Since the passing of Justice Ruth Bader Ginsburg on September 18, Democrats have argued that precedent suggests Republicans should refrain from nominating or confirming Justice Ginsburg’s successor. Senate Minority Leader Chuck Schumer even went so far as to claim that the Republicans have “no right” to fill the seat. The New York Democrat told reporters on Tuesday, “If Leader McConnell presses forward, the Republican majority will have stolen two Supreme Court seats four years apart — using completely contradictory rationales.”
Is Schumer correct that Republicans have “no right” to fill the vacancy and that doing so constitutes “stealing” a Supreme Court seat?
Senate Minority Leader Chuck Schumer, D-N.Y.
False. Completely make believe.
The United States Constitution states that the president “shall nominate” justices of the Supreme Court “with the Advice and Consent of the Senate.” The Constitution makes no exception for an election year.
That doesn’t mean, of course, that the Senate must confirm a president’s nominee. The Senate has constitutional prerogative to determine whether or not to move forward with confirmation. That’s the advice and consent part.
A president who fills a Supreme Court vacancy, therefore, is not “stealing” anything; he is fulfilling his constitutional duty. The Senate fulfills its duty by either confirming the nominee or not at its discretion. In neither case has the upper chamber “stolen” anything.
Ok, so the president has the right to nominate someone to a Supreme Court vacancy whenever it occurs, and the Senate has the right to confirm that nominee or not. But what about precedent?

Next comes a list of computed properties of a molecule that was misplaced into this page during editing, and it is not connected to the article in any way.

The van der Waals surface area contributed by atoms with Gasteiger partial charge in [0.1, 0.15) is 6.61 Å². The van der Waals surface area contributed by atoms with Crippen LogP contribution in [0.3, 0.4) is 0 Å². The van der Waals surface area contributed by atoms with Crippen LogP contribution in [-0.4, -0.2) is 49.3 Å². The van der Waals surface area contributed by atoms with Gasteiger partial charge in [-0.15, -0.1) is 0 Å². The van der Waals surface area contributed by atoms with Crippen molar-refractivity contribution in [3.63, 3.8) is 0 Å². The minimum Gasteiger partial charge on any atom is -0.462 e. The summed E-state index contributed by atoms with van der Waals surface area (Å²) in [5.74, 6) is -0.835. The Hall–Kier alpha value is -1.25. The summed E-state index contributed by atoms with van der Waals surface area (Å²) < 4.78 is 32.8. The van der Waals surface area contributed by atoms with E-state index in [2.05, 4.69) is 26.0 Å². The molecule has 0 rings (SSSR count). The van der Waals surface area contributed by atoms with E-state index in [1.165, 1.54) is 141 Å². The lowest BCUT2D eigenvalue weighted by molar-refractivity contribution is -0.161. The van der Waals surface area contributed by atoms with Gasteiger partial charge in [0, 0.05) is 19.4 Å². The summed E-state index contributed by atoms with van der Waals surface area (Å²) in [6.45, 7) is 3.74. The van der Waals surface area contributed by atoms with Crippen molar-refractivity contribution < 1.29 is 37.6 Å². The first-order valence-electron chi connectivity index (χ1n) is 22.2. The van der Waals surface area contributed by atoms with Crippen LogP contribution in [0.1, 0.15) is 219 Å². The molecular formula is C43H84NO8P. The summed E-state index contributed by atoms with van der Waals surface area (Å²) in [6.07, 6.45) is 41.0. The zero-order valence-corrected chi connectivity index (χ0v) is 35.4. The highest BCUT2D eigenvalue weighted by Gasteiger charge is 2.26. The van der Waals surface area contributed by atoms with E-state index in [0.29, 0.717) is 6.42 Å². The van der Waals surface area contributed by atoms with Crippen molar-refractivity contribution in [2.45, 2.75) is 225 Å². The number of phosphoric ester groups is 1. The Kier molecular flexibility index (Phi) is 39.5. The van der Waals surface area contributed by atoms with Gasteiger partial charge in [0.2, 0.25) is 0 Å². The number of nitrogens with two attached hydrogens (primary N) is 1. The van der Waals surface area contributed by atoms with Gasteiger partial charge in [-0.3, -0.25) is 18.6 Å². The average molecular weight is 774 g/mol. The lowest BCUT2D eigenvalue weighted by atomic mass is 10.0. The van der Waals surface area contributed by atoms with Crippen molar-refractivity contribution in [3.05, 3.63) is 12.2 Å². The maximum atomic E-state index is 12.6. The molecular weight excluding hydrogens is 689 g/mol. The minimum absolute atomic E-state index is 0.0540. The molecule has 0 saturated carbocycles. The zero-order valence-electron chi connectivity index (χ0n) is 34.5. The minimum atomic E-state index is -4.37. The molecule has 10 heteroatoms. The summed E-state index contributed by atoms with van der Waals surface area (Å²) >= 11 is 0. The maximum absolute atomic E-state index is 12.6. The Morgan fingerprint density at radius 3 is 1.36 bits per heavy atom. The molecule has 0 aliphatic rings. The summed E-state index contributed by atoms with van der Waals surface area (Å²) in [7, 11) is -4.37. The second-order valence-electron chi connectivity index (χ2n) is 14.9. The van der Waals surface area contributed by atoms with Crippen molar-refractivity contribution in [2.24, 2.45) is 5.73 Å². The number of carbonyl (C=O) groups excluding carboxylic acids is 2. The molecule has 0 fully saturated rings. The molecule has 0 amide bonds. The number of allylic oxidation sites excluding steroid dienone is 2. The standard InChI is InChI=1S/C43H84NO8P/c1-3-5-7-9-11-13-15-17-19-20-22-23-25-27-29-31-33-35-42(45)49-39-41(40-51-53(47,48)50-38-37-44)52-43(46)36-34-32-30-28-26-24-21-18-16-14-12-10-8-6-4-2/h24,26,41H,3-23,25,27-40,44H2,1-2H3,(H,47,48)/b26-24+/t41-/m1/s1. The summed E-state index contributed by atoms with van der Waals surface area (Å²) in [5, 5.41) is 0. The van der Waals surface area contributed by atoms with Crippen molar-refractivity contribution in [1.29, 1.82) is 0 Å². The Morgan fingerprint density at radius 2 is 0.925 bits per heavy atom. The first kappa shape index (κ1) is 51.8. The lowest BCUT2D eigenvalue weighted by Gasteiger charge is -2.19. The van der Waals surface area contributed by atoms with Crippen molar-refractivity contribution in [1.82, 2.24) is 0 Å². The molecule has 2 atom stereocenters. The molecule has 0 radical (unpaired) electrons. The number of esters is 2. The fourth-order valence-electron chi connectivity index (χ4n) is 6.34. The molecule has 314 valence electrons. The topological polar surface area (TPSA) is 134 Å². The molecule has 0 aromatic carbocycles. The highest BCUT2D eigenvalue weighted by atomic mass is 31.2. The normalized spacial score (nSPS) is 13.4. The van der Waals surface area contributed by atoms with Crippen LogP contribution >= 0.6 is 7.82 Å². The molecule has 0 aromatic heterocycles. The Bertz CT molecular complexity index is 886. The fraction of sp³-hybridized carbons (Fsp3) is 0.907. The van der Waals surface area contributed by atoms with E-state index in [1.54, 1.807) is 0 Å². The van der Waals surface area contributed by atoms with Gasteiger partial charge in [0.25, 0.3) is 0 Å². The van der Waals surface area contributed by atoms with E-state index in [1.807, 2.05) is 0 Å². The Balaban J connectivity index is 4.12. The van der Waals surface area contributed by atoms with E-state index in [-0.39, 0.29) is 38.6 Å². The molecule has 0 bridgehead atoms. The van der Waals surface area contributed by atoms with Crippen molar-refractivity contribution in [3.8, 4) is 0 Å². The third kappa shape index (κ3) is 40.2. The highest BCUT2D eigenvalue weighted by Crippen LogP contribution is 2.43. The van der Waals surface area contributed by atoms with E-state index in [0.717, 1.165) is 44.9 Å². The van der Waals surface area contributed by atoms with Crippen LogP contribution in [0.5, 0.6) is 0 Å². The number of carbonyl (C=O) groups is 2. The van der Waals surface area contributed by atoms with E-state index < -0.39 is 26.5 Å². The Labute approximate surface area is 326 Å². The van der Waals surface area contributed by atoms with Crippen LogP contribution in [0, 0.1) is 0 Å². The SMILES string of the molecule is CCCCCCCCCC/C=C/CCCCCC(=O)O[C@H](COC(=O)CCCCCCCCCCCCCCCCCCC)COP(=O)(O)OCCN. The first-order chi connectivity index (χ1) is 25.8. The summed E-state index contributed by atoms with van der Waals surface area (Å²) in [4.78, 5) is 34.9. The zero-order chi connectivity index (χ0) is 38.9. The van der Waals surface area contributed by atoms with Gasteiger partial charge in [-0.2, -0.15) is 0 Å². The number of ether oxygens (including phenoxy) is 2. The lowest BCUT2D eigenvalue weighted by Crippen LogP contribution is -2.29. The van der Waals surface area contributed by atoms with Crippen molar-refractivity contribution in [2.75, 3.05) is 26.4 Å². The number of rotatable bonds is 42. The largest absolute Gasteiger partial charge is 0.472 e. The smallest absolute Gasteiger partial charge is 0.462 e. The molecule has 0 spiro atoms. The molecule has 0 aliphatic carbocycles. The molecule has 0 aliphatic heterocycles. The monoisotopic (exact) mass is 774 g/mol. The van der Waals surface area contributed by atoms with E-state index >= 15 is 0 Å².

Although precedent is not binding, the weight of the historical evidence, in this case, favors the Republicans.
- There have been 29 Supreme Court vacancies during election years, or during lame-duck sessions before the next presidential inauguration. In each case, the president nominated someone to fill the vacancy.
- Nineteen of those election-year or lame duck vacancies occurred when the same party controlled both the White House and the Senate; in 17 of those times, the Senate confirmed the nominee.
- On the 10 other occasions, when the White House and the Senate were controlled by different parties, the Senate confirmed the nomination only twice.
The Democrats, therefore, are wrong. Supreme Court seats do not belong to one party or another. And, according to both Constitutional law and historical precedent, it is perfectly appropriate for the president to nominate and for the Senate to confirm a new Supreme Court justice even during an election year.